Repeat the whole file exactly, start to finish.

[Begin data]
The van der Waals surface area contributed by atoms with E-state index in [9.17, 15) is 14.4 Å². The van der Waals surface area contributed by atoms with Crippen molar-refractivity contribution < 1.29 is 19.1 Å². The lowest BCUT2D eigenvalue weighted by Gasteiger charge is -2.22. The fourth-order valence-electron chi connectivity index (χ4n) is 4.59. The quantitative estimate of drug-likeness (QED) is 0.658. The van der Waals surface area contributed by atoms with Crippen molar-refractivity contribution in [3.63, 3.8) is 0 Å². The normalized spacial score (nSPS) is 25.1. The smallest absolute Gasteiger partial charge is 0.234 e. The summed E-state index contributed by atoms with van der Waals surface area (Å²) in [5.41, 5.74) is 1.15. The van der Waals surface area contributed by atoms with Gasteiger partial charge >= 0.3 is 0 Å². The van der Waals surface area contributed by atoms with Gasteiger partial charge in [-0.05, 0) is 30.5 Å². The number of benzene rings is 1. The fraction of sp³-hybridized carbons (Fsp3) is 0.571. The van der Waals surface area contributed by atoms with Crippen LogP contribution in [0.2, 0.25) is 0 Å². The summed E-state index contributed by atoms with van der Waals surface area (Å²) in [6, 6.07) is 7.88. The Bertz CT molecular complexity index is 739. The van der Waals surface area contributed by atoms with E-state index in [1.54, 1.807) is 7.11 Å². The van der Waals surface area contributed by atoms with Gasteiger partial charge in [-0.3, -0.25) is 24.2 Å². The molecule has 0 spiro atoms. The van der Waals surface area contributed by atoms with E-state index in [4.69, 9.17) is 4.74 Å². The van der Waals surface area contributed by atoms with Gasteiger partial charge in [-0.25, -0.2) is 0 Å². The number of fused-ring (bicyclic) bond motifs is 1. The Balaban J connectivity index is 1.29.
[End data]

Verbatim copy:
The van der Waals surface area contributed by atoms with E-state index in [9.17, 15) is 14.4 Å². The van der Waals surface area contributed by atoms with Crippen molar-refractivity contribution < 1.29 is 19.1 Å². The lowest BCUT2D eigenvalue weighted by Gasteiger charge is -2.22. The fourth-order valence-electron chi connectivity index (χ4n) is 4.59. The quantitative estimate of drug-likeness (QED) is 0.658. The van der Waals surface area contributed by atoms with Crippen molar-refractivity contribution in [3.63, 3.8) is 0 Å². The normalized spacial score (nSPS) is 25.1. The smallest absolute Gasteiger partial charge is 0.234 e. The summed E-state index contributed by atoms with van der Waals surface area (Å²) in [5.41, 5.74) is 1.15. The van der Waals surface area contributed by atoms with Gasteiger partial charge >= 0.3 is 0 Å². The van der Waals surface area contributed by atoms with Gasteiger partial charge in [-0.05, 0) is 30.5 Å². The number of benzene rings is 1. The fraction of sp³-hybridized carbons (Fsp3) is 0.571. The van der Waals surface area contributed by atoms with Crippen LogP contribution in [0.2, 0.25) is 0 Å². The summed E-state index contributed by atoms with van der Waals surface area (Å²) in [6, 6.07) is 7.88. The Bertz CT molecular complexity index is 739. The van der Waals surface area contributed by atoms with E-state index in [1.54, 1.807) is 7.11 Å². The van der Waals surface area contributed by atoms with Gasteiger partial charge in [-0.3, -0.25) is 24.2 Å². The molecule has 0 spiro atoms. The van der Waals surface area contributed by atoms with E-state index in [4.69, 9.17) is 4.74 Å². The van der Waals surface area contributed by atoms with Gasteiger partial charge in [-0.25, -0.2) is 0 Å². The number of fused-ring (bicyclic) bond motifs is 1. The Balaban J connectivity index is 1.29.